Euro Exchange Rates: Ideas on the Next Big Moves

euro to dollar exchange rate 1

Our technical studies suggest a breakdown through 1.1360/1.1320 is needed to add further evidence that the rally to 1.1615 was a false break.

The euro exchange rate has finally rebounded after 6 straight days of losses against the US dollar.

The mid-week recovery keeps the uptrend in the EUR/USD pair intact but there's significant resistance above current levels at 1.1465 (early April consolidation high), 1.1500 and 1.1.1615 (May high).  

However, against the pound sterling the almost-perfect sideways move that has characterised May continues.

That said, we have written here that the euro to pound is forming a triangle pattern on the charts which leads us to pencil in a potential target at 0.8000.

This week's Eurozone economic reports have been disappointing and today’s Eurozone industrial production release isn't expected to lend much support to the single currency because Germany and France reported significant declines in IP.  

“However the question of whether EUR/USD breaks 1.1500 or drops below 1.1300 will be determined by Friday's economic reports. First quarter GDP numbers are also due for release from Europe and growth is expected to have accelerated in the first quarter,” says Kathy Lien, analyst with BK Asset Management. 

Our technical studies suggest a breakdown through 1.1360/1.1320 is needed to add further evidence that the rally to 1.1615 was a false break of the 1.14/1.1465 previous range highs.

Resillience is therefore still readable in the technical charts and we suspect techs are likely to be of more influence than fundamental drivers in this pair for some time to come. 

Indeed, the euro has held firm over the past 24 hours despite German Industrial Production (IP) unexpectedly plummeted by -1.3% in March when analysts had estimated only a -0.2% fall.

The previous month’s -0.5% result was also revised down to -0.7%.

The steep decline, however, had little effect on the euro’s exchange rate as the EUR/USD actually rose on the hour following the announcement.

The explanation is partly due to January’s extremely good IP result, which showed a 2.3% increase, the largest since 2009, and because February’s -0.7% fall was partially due, “to backlog orders and a statistical working-day effect”, according to an analysis of the data undertaken by UniCredit’s Dr Thomas Strobel.

The higher than expected January figure was helped by “mild winter weather” boosting construction activity, and raised the bar for February and March.

Strobel, who ends the note on a positive, arguing that the German economy had strong Q1, points out that on a “less volatile” quarterly basis IP remains extremely robust in Q1, showing 1.8% rise qoq, with Construction contributing the lion’s share of the growth with a 3.4% rise.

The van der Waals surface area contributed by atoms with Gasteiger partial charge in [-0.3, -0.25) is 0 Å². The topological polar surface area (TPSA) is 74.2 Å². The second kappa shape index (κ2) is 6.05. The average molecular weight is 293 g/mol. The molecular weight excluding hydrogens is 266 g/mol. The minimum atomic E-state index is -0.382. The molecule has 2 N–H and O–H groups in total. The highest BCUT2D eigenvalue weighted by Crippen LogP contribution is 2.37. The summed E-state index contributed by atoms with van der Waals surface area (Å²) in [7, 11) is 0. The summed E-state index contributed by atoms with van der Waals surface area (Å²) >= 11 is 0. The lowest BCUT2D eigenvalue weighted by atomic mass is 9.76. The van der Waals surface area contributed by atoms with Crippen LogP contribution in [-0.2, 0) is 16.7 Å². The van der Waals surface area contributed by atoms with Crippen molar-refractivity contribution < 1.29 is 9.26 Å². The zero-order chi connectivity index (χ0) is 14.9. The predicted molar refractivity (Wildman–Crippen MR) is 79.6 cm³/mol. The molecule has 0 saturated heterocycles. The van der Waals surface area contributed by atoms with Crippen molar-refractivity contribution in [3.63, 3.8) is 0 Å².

Construction is expected to remain robust in the future as demand for more housing rises following the influx of Middle Eastern refugees into the country.

Another reason for the underlying strength in the euro was the offsetting effect of the better-than-expected trade data, which showed a surprise 1.9% rise in Exports when a -0.1% fall had been forecast in March.

The Trade Balance also showed a record Surplus of 26bn in March, up from 20.2bn in February. 

Factory Orders Soar

Soaring Factor Orders for March, which showed a 1.9% rise when only 0.6% had been forecast by economists, provided further underpinning support to the euro.

The rise in Factory Orders was driven by a stellar 4.0% increase in Capital Goods Orders:

“Factories were buoyed by robust capital goods orders, which rose by 4 per cent, while consumer goods expanded at a rate of 1.6 per cent, on a monthly measure.” According to a report on FastFT.

This may be a sign that businesses are increasing investment in technology, plant and machinery - a positive sign for future productivity which has also been languishing in the doldrums.

Another positive sign was that the pick-up in Factory Orders was driven by increased demand from outside of the Eurozone:

“March’s performance was driven by growing appetite for German goods from outside the eurozone. Non-euro export orders grew by 6.2 per cent while domestic orders declined moderately by 1.2 per cent in March. Headline orders grew by 4.3 per cent.” Continued the FastFT report.

Strobel says that despite the IP miss the German economy showed strong growth in Q1 which was likely to continue:

“Other hard data further indicates that overall economic activity likely expanded solidly in the first quarter of the year.”

He points out that apart from the favourable Factory Orders and Export data already mentioned Retail Sales also showed robust Consumer demand:

“Retail sales (including cars) also gained strongly at the beginning of the year, and, backed by a very favorable labor market and the highest salary increases in real terms since German reunification, should be supportive of domestic consumption.”